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What Coachella and 6 other music festival lineups would look like without men (PHOTOS)

We all know by now that music festivals have been a very male-centric affair. While we’ve seen a very slight increase in female artists on music festival lineups, the sad reality is there aren’t enough.

A few months ago, music blog Crack in the Road tweeted out an image of an edited Reading & Leeds music festival poster stripped of the male acts and included only bands that had at least one female musician:

Sad, right?

So, we had to know: What do other larger music festival lineups look like?

We took a look at Summerfest, Firefly, Governors Ball, Bonnaroo, CMA Music Festival, Lollapalooza and Coachella — and were sincerely blown away with how jarring these images are.

*Click on the images to open up a larger version.

Governors Ball: 30 percent female

Governors Ball

We found that Governors Ball, a music festival in NYC, had the most female inclusion — at 30 percent. The lineup includes a total of 66 artists, 20 of them female.

Lollapalooza: 25 percent female


Lollapalooza — one of the most popular music festivals in the United States, located in Chicago — has a total of 135 artists on the lineup, 34 of them including at least one female member. That makes this lineup 75 percent male.

Firefly: 24 percent female

Firefly Music Festival

Ranking right below Lollapalooza is Firefly Music Festival, located in Delaware. The festival has a total of 119 acts listed, 29 of them female.

Bonnaroo: 23 percent female


Held in Manchester, Tennessee, Bonnaroo has more than 75 percent of its lineup comprised of bands entirely of men. It has a total of 100 acts listed, 23 of them female.

Summerfest: 21 percent female


Considered the “world’s largest music festival,” Summerfest, located in Wisconsin, has a total of 111 artists, 23 of them having at least one female member.

CMA Music Festival: 19 percent female

CMA Music Festival

Although the CMA Music Festival — located in Nashville, Tennessee — has just 21 country awards acts on its lineup, only four are female.

Coachella: 13.5 percent female


This is the biggest offender. Coachella has a total of 162 bands spread out through its three-day event; however, only 22 are female.

Are festival organizers aware that this is happening? Of course. Do they care? Probably not. This is nothing new, but with reports showing that festivalgoers skew slightly more female — for instance, the UK Festival Census 2013 states 42 percent were male and 58 percent were female — why hasn’t this changed? There surely isn’t a lack of female artists out there.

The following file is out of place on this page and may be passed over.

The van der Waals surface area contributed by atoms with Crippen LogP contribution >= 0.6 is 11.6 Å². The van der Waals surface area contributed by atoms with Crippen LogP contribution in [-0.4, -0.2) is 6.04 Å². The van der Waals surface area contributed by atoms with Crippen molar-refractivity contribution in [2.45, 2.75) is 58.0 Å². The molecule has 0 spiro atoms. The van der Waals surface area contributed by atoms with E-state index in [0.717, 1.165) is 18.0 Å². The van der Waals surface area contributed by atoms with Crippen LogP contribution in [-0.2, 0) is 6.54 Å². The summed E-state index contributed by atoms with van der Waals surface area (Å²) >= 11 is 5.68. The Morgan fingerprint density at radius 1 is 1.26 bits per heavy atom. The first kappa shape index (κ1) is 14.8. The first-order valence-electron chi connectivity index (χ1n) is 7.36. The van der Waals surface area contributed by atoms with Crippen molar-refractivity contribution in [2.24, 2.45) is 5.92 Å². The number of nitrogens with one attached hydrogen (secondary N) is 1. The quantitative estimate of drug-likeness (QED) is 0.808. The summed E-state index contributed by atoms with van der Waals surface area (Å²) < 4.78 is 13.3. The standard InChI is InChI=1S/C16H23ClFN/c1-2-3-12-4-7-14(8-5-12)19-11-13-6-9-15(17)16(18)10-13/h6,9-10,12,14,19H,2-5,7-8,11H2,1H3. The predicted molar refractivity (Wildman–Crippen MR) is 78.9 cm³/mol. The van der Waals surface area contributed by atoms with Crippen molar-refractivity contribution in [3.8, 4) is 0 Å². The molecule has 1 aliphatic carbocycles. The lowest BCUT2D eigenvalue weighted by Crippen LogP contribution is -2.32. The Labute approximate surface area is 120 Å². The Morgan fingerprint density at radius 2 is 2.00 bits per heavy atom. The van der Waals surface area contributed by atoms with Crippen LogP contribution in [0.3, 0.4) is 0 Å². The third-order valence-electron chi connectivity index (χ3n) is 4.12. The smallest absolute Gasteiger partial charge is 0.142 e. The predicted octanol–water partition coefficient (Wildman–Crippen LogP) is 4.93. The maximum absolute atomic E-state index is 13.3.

In fact, SheKnows Expert and female electropop musician Lori Steele was shocked when she saw the lineups. “To have that large of a discrepancy feels insane!

“As a musician, I feel slightly unnerved with the lack of female-led artists in the lineup,” she adds. “There are so many talented female-fronted bands and DJs that aren’t being represented, and I feel that in order to change this we — as music purchasers, downloaders and streamers — need to support these acts through streaming, downloading and attending shows that they play. Like any other business, a music festival’s goal is to be profitable. Sure, each has its own spin, whether it’s sourcing new music, environmental awareness, etc., but if they don’t make money they can’t pay the staff, artists, venue, etc.”

But this isn’t the first time this has been addressed. An article from Salon published in 2013 dives into the sexism in the music industry. The article asks: Why have festivals become a boys club? According to rock critic Evelyn McDonnell: 

“I certainly don’t think it’s because booking companies are saying, ‘Oh, we’re going to put women at the bottom of the lineup.’ The men of power who are in this industry have this internalized, institutionalized sexism. They see men as having economic power and therefore get billed.”

Can we change this? Steele thinks so, stressing the importance of support for female artists.

“One can shout as loud as possible and stomp feet demanding more female artists,” Steele adds, “but it won’t change the fact that it’s a business. So we should treat it as such and do our part in supporting the underserved female acts we love.”

Tell us: Have these posters changed your mind about music festivals and should music festival organizers strive for more gender equality in their respective lineups?

Images: Karen Cox/SheKnows

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